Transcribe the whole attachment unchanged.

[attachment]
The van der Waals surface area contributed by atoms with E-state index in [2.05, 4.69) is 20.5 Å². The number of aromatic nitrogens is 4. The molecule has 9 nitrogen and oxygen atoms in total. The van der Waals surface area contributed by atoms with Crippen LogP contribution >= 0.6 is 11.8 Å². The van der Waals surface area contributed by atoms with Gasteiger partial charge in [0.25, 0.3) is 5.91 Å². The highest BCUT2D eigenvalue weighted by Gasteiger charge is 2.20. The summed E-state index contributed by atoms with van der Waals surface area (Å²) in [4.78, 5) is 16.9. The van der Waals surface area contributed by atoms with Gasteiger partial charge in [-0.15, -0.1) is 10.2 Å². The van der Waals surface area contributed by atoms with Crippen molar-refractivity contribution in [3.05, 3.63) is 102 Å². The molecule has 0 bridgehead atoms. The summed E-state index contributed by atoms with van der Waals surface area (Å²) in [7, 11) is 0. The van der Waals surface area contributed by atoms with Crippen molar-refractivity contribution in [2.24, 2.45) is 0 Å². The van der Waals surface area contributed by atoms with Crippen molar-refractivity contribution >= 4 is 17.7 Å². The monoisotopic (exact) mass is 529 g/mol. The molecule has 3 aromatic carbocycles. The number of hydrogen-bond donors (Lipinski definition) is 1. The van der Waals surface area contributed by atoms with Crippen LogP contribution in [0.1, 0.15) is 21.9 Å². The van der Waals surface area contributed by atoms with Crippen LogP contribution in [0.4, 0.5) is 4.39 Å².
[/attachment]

The van der Waals surface area contributed by atoms with E-state index in [2.05, 4.69) is 20.5 Å². The number of aromatic nitrogens is 4. The molecule has 9 nitrogen and oxygen atoms in total. The van der Waals surface area contributed by atoms with Crippen LogP contribution >= 0.6 is 11.8 Å². The van der Waals surface area contributed by atoms with Gasteiger partial charge in [0.25, 0.3) is 5.91 Å². The highest BCUT2D eigenvalue weighted by Gasteiger charge is 2.20. The summed E-state index contributed by atoms with van der Waals surface area (Å²) in [4.78, 5) is 16.9. The van der Waals surface area contributed by atoms with Gasteiger partial charge in [-0.15, -0.1) is 10.2 Å². The van der Waals surface area contributed by atoms with Crippen molar-refractivity contribution in [3.05, 3.63) is 102 Å². The molecule has 0 bridgehead atoms. The summed E-state index contributed by atoms with van der Waals surface area (Å²) in [7, 11) is 0. The van der Waals surface area contributed by atoms with Crippen molar-refractivity contribution in [2.24, 2.45) is 0 Å². The van der Waals surface area contributed by atoms with Crippen molar-refractivity contribution >= 4 is 17.7 Å². The monoisotopic (exact) mass is 529 g/mol. The molecule has 3 aromatic carbocycles. The number of hydrogen-bond donors (Lipinski definition) is 1. The van der Waals surface area contributed by atoms with Crippen LogP contribution in [0.1, 0.15) is 21.9 Å². The van der Waals surface area contributed by atoms with Crippen LogP contribution in [0.4, 0.5) is 4.39 Å².